Can you clarify the positions of each party at the intersection? From your account, I don't understand why it's impossible that she's at fault, etc. -- at minimum, you need to work on clarifying that anyhow, since you need to make your position easy to understand if you want to overturn her account to the cop and the cop's determination of fault.
posted by J. Wilson at 4:39 PM on January 23, 2011

You haven't yet mentioned what jurisdiction you are in, that matters
posted by Blasdelb at 4:39 PM on January 23, 2011 [1 favorite]

Where I learned to drive, switching lanes in an intersection wasn't legal. I'm not sure if that applies here.
posted by jangie at 4:45 PM on January 23, 2011

If the police officer did not write a ticket for speeding, then you are going to have a very hard time convincing a judge that he was in fact speeding. No offense, but us common folk are notoriously bad judges of auto speed by sight. Unless your wife has some training in that area, it is doubtful she could estimate his speed coming at her perpendicularly while she was driving. Also, the driver of the truck is an off-duty cop? In a your word vs his word situation, his job will give him benefit of the doubt. It probably shouldn't, but that is how the system is going to work.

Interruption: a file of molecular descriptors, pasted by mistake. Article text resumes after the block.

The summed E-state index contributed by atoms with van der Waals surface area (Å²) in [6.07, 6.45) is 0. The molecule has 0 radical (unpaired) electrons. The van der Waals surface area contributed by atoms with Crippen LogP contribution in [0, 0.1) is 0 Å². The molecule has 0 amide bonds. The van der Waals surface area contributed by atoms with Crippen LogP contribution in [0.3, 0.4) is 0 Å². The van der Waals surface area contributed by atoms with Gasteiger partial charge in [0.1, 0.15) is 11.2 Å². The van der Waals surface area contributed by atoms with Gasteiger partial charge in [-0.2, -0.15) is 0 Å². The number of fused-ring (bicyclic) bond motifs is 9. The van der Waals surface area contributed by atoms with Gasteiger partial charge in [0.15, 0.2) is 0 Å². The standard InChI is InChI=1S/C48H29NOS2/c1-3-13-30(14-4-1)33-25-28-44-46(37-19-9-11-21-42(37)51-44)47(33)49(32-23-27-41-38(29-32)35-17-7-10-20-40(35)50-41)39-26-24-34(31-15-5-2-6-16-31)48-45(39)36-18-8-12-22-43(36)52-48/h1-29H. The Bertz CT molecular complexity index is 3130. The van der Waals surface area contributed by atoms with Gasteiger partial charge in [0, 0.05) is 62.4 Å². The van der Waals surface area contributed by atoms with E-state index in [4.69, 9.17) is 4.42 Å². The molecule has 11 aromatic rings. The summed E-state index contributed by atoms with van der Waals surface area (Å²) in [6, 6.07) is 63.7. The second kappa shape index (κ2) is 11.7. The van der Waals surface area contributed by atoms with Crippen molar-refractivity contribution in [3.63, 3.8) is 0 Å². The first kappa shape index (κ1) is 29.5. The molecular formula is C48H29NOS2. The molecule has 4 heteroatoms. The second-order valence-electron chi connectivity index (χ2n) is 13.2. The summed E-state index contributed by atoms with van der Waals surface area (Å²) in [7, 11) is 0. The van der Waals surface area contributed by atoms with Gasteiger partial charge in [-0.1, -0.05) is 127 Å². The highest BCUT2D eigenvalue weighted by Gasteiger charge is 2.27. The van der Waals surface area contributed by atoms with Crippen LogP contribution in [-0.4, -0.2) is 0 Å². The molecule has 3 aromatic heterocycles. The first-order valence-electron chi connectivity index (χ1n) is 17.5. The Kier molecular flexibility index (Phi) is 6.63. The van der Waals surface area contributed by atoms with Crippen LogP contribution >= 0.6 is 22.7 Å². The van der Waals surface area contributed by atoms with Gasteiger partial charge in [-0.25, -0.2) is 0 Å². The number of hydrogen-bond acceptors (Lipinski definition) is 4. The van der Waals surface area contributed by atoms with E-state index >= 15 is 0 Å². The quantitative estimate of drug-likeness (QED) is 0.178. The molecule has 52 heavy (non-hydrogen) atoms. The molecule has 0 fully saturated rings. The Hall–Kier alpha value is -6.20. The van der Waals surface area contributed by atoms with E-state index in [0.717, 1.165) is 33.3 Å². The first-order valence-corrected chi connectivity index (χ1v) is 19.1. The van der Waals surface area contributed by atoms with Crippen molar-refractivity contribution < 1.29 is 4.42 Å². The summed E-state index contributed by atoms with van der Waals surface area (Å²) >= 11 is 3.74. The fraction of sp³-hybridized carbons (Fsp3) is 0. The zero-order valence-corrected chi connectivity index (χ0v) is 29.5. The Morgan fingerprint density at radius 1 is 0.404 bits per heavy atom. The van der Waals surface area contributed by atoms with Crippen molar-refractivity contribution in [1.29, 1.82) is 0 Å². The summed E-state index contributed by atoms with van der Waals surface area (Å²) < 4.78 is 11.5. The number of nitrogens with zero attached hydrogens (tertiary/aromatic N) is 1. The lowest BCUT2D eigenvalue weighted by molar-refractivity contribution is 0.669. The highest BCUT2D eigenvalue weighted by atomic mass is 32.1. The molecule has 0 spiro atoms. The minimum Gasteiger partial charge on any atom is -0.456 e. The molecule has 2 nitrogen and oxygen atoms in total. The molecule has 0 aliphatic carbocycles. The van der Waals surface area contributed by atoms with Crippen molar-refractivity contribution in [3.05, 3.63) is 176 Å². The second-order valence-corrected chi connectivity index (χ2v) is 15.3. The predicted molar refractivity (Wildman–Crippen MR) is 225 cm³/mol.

If you really want to win the case in court, I think you will need a attorney that specializes in traffic defense.
posted by COD at 4:48 PM on January 23, 2011 [1 favorite]

Did either your wife or the PO have a stop sign or traffic signal? That's not clear here.
posted by lisa g at 4:55 PM on January 23, 2011 [2 favorites]

Note that from an insurance perspective you can have "partial" fault which is likely what you are looking for. Sounds like both parties were at least partially negligent.

I'm also a bit unclear on the type of intersection here where both parties are moving at once. Did your wife have a stop and the PO did not?
posted by bitdamaged at 4:56 PM on January 23, 2011

My armchair lawyering probably isn't helpful, but ... what the heck.